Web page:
do a body justice


I sat down to write today. Next thing I know, I’m down in the basement sitting on the floor, portfolio case open and artwork spread out all over. Finished stuff affixed to foam core; matted, under acetate. Doodles. Forgotten drawings, rolled and now spread flat.

Trying to sort it all out, but not sure why.

Then I saw him. The kid with the t-square. I remembered that kid, holding that t-square like it was some kind of weapon. A spear, maybe. This scrawny kid, he looked like a kid to me but he was probably my age back then. Nineteen. Twenty, maybe.

No shirt. Sweat pants hanging and big ol’ boots and he held that t-square, determination on his face and I remember thinking, Look at me with my number twos and you with that t-square, posing for me. Scrawny-ass kid, taking his job so seriously.

My purpose that day? To render him. His was to pose, let me do it. I traced sinewy arms and curved spine, trying to capture him on paper. I knew him as well as one can know a body, rendered him as well as my talent would allow. He was patient, allowing me to look, trusting me to see–to capture the essence of who and what he was. To make him real. Trusting me to him justice. I tried, and I’m still trying.

I just draw with a keyboard now.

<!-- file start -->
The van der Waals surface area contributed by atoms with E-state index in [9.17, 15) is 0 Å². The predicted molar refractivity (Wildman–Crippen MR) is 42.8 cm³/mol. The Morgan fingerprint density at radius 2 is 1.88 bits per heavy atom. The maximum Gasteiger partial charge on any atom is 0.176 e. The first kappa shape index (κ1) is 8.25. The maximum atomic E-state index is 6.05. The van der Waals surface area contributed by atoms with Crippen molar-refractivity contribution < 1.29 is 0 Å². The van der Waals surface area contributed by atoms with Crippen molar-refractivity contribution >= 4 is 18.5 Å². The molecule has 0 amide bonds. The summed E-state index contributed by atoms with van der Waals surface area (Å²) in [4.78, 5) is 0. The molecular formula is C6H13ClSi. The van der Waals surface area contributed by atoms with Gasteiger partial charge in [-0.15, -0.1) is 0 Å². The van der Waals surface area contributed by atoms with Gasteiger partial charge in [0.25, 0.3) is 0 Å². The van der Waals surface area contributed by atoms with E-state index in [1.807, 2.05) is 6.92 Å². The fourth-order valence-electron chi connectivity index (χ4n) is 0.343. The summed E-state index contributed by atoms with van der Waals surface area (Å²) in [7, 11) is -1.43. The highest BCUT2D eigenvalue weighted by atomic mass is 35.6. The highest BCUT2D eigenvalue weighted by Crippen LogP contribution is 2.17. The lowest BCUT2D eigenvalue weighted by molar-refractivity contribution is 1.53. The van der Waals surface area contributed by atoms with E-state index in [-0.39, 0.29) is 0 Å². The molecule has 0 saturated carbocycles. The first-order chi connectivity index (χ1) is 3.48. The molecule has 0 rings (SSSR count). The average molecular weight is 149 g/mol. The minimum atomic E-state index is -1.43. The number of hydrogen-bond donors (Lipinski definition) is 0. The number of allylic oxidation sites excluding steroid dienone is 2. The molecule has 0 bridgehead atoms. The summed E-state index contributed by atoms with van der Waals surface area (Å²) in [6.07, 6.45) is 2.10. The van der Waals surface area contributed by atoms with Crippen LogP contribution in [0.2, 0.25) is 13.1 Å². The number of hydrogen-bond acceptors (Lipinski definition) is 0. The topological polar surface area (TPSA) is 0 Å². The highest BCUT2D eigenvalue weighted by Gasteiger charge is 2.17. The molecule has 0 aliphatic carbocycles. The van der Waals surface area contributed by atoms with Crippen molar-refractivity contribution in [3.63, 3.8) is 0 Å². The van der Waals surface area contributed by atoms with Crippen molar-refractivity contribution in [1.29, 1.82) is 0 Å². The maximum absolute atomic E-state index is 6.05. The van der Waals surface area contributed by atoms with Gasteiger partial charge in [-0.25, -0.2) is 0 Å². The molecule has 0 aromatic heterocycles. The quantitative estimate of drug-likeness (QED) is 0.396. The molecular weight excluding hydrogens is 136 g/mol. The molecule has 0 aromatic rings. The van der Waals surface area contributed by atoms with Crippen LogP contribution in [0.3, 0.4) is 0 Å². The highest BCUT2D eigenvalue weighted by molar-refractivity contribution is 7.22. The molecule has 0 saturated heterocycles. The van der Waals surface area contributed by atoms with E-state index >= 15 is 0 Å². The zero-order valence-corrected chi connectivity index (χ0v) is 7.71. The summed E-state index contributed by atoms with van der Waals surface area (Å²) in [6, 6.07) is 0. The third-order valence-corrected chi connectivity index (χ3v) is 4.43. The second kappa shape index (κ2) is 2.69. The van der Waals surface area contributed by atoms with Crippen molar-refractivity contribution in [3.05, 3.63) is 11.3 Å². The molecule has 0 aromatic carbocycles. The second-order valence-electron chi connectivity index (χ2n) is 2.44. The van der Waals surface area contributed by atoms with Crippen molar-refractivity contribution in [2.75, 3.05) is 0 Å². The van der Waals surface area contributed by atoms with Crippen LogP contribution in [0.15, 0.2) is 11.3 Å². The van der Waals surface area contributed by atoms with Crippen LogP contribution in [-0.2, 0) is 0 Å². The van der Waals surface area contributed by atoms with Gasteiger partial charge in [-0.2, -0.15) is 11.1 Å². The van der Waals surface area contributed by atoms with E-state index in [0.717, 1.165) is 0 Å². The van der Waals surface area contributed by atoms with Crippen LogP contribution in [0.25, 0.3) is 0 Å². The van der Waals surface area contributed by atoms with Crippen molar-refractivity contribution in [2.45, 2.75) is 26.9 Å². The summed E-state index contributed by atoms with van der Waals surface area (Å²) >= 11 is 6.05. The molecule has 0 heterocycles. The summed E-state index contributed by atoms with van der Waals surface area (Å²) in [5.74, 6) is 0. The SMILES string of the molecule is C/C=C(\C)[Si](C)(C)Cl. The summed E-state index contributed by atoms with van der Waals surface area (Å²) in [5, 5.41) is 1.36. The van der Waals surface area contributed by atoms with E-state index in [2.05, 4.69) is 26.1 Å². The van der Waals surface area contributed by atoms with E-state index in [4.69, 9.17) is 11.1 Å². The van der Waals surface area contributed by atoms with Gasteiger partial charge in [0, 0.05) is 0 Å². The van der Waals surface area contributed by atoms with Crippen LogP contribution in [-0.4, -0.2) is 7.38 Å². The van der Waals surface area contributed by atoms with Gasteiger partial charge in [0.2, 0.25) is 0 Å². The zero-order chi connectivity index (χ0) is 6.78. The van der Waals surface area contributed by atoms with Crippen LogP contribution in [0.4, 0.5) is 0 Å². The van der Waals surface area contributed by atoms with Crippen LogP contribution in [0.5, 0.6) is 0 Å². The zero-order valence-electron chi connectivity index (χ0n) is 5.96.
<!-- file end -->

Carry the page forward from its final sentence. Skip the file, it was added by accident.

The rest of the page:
3 thoughts on “do a body justice

  1. Sitting down to write and finding yourself with your sketches? Makes sense. Each way an exploration of people, who they are vs who they present themselves to be, and then how they are perceived. He’s real, and so is the artist who captured him. ❤


    • Well, that last bit’s been debateable, mrs fringe.


      I’m joshing, of course. I just realized something, though: my favorite subject to draw is people, bar none. Faces. I was just looking at that drawing of the kid and I noticed the darkest strokes are in the face, the hair. When I draw portraits, I go for the eyes first because that’s where the life is. And now I’m writing about people, trying to bring them to life. . .


      Thank you for your post, mrs fringe. Always a pleasure.



      • I’m very envious of your visual art talent.
        Flower Child loves to draw trees and faces, both of which I love, because each tells a story by itself, reflecting so much of the world surrounding without needing to detail the environment.


Questions? Comments? Concerns? :)

Fill in your details below or click an icon to log in: Logo

You are commenting using your account. Log Out /  Change )

Google+ photo

You are commenting using your Google+ account. Log Out /  Change )

Twitter picture

You are commenting using your Twitter account. Log Out /  Change )

Facebook photo

You are commenting using your Facebook account. Log Out /  Change )


Connecting to %s